intensely trivial

« | Home | Lately »

Root-vegetable challenge results

I know you’ve all been itching to see the results of the root-vegetable challenge. This one must have been more daunting — or maybe it’s just February — because there weren’t quite as many entries as the last time around. Still, I think it was a good exercise, and it yielded some fun foods!

After browsing, be sure to leave a comment with your vote for the most creative entry.

I’ll go first:

Roasted Beets with Creamy Caper-Leek Sauce

Roasted Beets with Creamy Caper-Leek Sauce

Cut the greens off four nice-sized beets and place the beets on a big sheet of foil. Drizzle with olive oil. Wrap the beets up with foil, and seal the edges. (It bothers me that this uses disposable foil, but it seemed a whole beet would take too long to roast openly.) Bake at 400 for 1 hr. or a little longer, till tender. Open up the foil, and let the beets cool till you can handle and peel them. (The peeling might be unnecessary.) Cut into wedges. Toss with 1/4 t. salt and 1 1/2 t. brown sugar, and keep warm.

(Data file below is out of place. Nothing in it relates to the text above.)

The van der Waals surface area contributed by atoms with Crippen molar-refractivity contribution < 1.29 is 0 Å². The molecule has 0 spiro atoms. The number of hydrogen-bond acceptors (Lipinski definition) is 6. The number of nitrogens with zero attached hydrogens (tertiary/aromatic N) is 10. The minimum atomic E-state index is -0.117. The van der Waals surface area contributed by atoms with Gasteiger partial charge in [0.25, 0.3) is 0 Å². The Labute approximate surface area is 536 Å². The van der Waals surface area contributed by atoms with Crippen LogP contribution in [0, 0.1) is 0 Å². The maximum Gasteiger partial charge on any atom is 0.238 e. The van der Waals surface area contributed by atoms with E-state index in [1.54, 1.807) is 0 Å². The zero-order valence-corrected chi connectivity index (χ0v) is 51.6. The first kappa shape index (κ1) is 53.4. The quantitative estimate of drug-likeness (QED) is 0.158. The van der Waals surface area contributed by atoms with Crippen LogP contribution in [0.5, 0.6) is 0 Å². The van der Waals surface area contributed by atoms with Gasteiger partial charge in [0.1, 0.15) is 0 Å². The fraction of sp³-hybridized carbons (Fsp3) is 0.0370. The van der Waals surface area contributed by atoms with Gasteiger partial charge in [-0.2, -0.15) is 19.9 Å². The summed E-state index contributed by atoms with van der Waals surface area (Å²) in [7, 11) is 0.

Cut the dark green part off the top of two biggish leeks. Slice the bottom halves into 1/4″ rounds or half-rounds. Roughly separate the layers, and run water over them to wash the dirt out. Heat about 1 T. olive oil in a skillet on medium. Put in the leeks and saute until they’re soft. Pour in 1/2 c. (maybe more) half-n-half. Add 1 T. drained capers, 1/2 t. salt, and a few hefty grinds of black pepper. Simmer for 5-10 min., till the half-n-half is slightly reduced and the mixture is slightly more cohesive.
Eat a bite of beet with a bite of creamed leeks. Yummy!
I loved this dish, but that might just be because I love leeks (creamed or not), and I love beets. I would love them separate as well. The creamed leeks made me think of French food (since I have so much experience with that — not!), although I’d leave out the capers next time. The beets really didn’t need the brown sugar — or maybe they needed more. If nothing else, it was cool to make a dish including two four-letter words with double E’s in them.